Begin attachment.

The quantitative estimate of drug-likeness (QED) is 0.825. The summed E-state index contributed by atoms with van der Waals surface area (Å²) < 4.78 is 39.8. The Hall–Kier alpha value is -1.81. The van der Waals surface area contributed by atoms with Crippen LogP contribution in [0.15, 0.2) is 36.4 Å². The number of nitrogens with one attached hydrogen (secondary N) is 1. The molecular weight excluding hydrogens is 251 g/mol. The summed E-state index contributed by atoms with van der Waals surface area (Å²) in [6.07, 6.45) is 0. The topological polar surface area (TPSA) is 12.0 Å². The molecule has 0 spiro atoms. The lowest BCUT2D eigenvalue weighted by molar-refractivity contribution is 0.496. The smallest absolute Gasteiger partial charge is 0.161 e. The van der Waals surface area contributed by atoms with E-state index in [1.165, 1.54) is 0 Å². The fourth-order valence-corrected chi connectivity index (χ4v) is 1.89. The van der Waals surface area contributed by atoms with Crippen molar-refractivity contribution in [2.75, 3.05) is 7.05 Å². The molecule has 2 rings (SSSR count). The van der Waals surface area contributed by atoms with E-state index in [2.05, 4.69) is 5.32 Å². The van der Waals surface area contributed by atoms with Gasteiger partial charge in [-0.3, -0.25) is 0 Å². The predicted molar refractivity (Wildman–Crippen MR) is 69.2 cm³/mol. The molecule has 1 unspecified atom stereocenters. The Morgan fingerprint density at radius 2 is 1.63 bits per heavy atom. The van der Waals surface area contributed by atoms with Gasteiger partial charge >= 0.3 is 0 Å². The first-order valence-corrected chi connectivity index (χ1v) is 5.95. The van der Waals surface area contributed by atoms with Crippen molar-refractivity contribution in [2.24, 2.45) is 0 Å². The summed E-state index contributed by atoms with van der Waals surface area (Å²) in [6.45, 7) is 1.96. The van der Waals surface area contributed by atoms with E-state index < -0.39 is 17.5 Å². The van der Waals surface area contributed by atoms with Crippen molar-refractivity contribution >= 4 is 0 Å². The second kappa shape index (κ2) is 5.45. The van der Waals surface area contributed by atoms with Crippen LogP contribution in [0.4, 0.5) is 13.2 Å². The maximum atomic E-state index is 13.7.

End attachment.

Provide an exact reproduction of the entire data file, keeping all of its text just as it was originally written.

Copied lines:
The quantitative estimate of drug-likeness (QED) is 0.825. The summed E-state index contributed by atoms with van der Waals surface area (Å²) < 4.78 is 39.8. The Hall–Kier alpha value is -1.81. The van der Waals surface area contributed by atoms with Crippen LogP contribution in [0.15, 0.2) is 36.4 Å². The number of nitrogens with one attached hydrogen (secondary N) is 1. The molecular weight excluding hydrogens is 251 g/mol. The summed E-state index contributed by atoms with van der Waals surface area (Å²) in [6.07, 6.45) is 0. The topological polar surface area (TPSA) is 12.0 Å². The molecule has 0 spiro atoms. The lowest BCUT2D eigenvalue weighted by molar-refractivity contribution is 0.496. The smallest absolute Gasteiger partial charge is 0.161 e. The van der Waals surface area contributed by atoms with E-state index in [1.165, 1.54) is 0 Å². The fourth-order valence-corrected chi connectivity index (χ4v) is 1.89. The van der Waals surface area contributed by atoms with Crippen molar-refractivity contribution in [2.75, 3.05) is 7.05 Å². The molecule has 2 rings (SSSR count). The van der Waals surface area contributed by atoms with E-state index in [2.05, 4.69) is 5.32 Å². The van der Waals surface area contributed by atoms with Gasteiger partial charge in [-0.3, -0.25) is 0 Å². The predicted molar refractivity (Wildman–Crippen MR) is 69.2 cm³/mol. The molecule has 1 unspecified atom stereocenters. The Morgan fingerprint density at radius 2 is 1.63 bits per heavy atom. The van der Waals surface area contributed by atoms with Gasteiger partial charge >= 0.3 is 0 Å². The first-order valence-corrected chi connectivity index (χ1v) is 5.95. The van der Waals surface area contributed by atoms with Crippen molar-refractivity contribution in [2.24, 2.45) is 0 Å². The summed E-state index contributed by atoms with van der Waals surface area (Å²) in [6.45, 7) is 1.96. The van der Waals surface area contributed by atoms with E-state index < -0.39 is 17.5 Å². The van der Waals surface area contributed by atoms with Crippen molar-refractivity contribution >= 4 is 0 Å². The second kappa shape index (κ2) is 5.45. The van der Waals surface area contributed by atoms with Crippen LogP contribution in [0.4, 0.5) is 13.2 Å². The maximum atomic E-state index is 13.7.